• After being set up, this business should require minimal input day-to-day. As mentioned previously, I fully intend to keep this business running long after my two-week start up phase has ended. With a full-time corporate job that often requires 50+ hours a week, I’ll need to be able to squeeze in work needed along the periphery of my day and weekends.

    So far, those are the self-imposed constraints that I can think of. I’m entirely confident I will run into other constraints along the way and I will do my best to highlight them as we go along.

  • Project Budget

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    Engineering project management courses drill into you that for a project to succeed you had to have the three legs of the project management triangle defined and controlled: budget, schedule, scope. An imperfect model as it may be, we will use this idea to analyze the project and move towards our goals. The astute readers will see that schedule is defined, so in this post let’s think through budget and see my follow-on post for project constraints <link>.

    So let’s talk money.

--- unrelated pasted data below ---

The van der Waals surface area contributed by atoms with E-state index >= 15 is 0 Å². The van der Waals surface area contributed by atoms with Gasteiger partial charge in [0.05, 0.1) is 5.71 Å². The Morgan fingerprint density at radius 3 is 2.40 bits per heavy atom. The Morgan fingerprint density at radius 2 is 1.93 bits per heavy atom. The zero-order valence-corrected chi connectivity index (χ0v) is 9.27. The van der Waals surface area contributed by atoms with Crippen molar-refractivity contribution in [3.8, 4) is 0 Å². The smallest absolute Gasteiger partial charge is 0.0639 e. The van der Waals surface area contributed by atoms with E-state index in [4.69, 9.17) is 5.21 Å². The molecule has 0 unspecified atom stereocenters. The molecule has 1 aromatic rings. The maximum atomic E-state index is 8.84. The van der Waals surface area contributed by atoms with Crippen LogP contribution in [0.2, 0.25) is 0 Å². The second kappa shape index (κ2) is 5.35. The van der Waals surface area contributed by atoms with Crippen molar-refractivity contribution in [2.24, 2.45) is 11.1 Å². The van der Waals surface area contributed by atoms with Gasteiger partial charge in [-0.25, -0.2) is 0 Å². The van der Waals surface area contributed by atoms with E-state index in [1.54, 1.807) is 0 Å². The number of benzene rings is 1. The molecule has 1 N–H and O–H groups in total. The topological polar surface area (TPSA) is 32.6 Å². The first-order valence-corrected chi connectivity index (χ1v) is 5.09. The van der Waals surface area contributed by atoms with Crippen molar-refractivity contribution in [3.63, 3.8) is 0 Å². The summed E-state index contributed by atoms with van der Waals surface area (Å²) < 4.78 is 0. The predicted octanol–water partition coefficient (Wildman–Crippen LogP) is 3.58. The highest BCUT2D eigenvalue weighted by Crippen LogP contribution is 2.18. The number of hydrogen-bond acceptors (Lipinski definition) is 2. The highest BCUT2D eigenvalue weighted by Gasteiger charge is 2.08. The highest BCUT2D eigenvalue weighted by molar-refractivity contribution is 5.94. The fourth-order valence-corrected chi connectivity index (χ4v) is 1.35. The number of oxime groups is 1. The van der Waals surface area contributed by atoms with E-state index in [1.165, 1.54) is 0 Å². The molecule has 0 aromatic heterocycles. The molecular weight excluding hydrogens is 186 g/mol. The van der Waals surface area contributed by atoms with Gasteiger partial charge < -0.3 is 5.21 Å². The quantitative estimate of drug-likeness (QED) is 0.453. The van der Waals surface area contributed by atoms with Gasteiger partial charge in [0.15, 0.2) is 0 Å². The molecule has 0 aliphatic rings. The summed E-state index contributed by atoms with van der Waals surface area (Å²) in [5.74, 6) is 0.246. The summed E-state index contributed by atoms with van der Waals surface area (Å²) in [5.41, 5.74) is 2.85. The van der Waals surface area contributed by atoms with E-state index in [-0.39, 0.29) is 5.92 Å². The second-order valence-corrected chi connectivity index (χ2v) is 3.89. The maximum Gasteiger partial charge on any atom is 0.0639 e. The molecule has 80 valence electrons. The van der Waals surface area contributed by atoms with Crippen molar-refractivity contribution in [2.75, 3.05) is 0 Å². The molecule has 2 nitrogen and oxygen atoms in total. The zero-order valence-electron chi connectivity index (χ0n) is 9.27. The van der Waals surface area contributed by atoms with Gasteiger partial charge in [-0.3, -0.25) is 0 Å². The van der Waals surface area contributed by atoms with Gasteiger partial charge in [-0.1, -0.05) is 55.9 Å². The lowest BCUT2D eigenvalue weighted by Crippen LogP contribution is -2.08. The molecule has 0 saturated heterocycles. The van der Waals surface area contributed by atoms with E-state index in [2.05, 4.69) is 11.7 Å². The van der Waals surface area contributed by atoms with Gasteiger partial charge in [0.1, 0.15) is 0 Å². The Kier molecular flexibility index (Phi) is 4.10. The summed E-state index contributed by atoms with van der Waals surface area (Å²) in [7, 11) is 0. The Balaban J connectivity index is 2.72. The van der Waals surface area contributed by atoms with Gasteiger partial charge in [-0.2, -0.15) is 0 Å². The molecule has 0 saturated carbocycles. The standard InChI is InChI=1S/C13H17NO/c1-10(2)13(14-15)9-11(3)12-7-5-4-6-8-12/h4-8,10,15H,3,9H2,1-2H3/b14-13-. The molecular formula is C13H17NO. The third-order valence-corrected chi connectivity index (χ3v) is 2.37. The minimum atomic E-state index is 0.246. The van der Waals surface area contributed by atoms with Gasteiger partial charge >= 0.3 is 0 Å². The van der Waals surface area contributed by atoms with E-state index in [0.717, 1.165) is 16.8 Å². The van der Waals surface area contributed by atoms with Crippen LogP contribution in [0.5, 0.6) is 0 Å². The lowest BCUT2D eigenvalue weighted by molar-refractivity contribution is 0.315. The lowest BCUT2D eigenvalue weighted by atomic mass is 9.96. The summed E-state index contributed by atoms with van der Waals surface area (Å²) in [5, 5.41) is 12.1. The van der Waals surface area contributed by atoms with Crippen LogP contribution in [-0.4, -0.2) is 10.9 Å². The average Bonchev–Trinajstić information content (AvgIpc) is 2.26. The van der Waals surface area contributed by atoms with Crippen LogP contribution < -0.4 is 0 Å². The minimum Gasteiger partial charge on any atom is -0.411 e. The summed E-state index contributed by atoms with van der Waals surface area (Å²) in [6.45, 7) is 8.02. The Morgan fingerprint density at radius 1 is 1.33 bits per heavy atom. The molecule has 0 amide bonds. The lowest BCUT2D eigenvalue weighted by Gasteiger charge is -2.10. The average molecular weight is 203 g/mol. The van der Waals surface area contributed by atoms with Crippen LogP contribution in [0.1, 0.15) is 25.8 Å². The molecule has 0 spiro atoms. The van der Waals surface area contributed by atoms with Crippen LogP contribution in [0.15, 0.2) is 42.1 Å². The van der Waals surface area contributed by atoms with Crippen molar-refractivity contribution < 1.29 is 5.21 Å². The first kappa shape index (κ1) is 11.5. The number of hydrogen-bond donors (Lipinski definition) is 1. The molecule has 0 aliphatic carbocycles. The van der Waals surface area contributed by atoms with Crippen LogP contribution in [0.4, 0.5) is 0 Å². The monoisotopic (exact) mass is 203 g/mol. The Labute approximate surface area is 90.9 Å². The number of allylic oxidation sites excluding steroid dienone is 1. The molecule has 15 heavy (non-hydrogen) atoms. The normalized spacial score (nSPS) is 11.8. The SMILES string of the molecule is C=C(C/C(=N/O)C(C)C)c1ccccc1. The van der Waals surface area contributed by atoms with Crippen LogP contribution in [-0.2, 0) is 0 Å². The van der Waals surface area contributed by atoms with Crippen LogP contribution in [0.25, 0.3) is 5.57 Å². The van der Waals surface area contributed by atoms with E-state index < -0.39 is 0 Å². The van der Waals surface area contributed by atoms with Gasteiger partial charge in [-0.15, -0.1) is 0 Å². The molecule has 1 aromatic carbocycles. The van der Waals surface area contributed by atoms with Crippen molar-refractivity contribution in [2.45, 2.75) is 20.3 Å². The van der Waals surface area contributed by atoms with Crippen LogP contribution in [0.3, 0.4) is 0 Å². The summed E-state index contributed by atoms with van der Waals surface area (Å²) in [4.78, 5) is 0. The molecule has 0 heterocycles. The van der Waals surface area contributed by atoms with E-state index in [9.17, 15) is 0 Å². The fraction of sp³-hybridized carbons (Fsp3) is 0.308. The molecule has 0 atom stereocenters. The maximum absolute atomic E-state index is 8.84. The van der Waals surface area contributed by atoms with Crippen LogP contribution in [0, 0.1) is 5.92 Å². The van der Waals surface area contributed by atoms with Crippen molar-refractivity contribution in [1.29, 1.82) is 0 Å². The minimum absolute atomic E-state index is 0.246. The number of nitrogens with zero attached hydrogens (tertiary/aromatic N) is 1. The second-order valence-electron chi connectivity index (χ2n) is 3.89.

Well folks, I hate to break it to you: I’m neither Jeff Bezos nor Elon Musk. A multi-billion dollar budget would be great to have, but I don’t have it. And, to be fair, if I were starting this project out with such vast sums of money, it wouldn’t make for an interesting read. Aside from “spaceflight is my side-gig” kinds of money, we need to think of something a bit more down to earth (eh? eh?).

    From my perspective, I should only invest as much as I’m willing to lose and never see again. While I have every expectation to succeed there certainly is no guarantee. Life happens – remember 2020? So with that in mind, a fair budget to start with will be capped at $2000. I will also allow some flexibility with this depending on if I see some momentum begin to build up, so let’s include a +25% conditional buffer.